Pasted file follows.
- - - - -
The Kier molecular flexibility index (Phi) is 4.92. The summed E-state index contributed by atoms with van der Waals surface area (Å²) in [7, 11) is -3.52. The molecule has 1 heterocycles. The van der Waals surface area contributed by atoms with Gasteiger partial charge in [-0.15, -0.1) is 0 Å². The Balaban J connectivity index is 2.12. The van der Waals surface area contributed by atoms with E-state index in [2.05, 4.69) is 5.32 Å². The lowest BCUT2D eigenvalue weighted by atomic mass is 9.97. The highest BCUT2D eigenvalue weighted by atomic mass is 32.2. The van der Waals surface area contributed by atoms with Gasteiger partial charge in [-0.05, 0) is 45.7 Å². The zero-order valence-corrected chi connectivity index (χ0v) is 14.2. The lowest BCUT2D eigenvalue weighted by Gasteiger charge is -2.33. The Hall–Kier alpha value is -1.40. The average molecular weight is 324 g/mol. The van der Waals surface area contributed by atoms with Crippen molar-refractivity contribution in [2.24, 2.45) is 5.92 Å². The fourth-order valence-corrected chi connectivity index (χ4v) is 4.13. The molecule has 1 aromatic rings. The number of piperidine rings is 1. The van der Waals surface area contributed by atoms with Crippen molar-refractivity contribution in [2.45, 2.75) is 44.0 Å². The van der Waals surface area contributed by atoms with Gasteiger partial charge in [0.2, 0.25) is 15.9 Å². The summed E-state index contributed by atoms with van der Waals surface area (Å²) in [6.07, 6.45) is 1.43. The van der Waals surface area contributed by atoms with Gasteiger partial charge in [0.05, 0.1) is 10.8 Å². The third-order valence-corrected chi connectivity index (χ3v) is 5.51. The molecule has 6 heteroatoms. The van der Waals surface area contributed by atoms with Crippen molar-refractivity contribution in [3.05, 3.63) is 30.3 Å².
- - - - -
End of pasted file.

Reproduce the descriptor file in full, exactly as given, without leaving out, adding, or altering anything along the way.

The Kier molecular flexibility index (Phi) is 4.92. The summed E-state index contributed by atoms with van der Waals surface area (Å²) in [7, 11) is -3.52. The molecule has 1 heterocycles. The van der Waals surface area contributed by atoms with Gasteiger partial charge in [-0.15, -0.1) is 0 Å². The Balaban J connectivity index is 2.12. The van der Waals surface area contributed by atoms with E-state index in [2.05, 4.69) is 5.32 Å². The lowest BCUT2D eigenvalue weighted by atomic mass is 9.97. The highest BCUT2D eigenvalue weighted by atomic mass is 32.2. The van der Waals surface area contributed by atoms with Gasteiger partial charge in [-0.05, 0) is 45.7 Å². The zero-order valence-corrected chi connectivity index (χ0v) is 14.2. The lowest BCUT2D eigenvalue weighted by Gasteiger charge is -2.33. The Hall–Kier alpha value is -1.40. The average molecular weight is 324 g/mol. The van der Waals surface area contributed by atoms with Crippen molar-refractivity contribution in [2.24, 2.45) is 5.92 Å². The fourth-order valence-corrected chi connectivity index (χ4v) is 4.13. The molecule has 1 aromatic rings. The number of piperidine rings is 1. The van der Waals surface area contributed by atoms with Crippen molar-refractivity contribution in [2.45, 2.75) is 44.0 Å². The van der Waals surface area contributed by atoms with Gasteiger partial charge in [0.2, 0.25) is 15.9 Å². The summed E-state index contributed by atoms with van der Waals surface area (Å²) in [6.07, 6.45) is 1.43. The van der Waals surface area contributed by atoms with Gasteiger partial charge in [0.05, 0.1) is 10.8 Å². The third-order valence-corrected chi connectivity index (χ3v) is 5.51. The molecule has 6 heteroatoms. The van der Waals surface area contributed by atoms with Crippen molar-refractivity contribution in [3.05, 3.63) is 30.3 Å².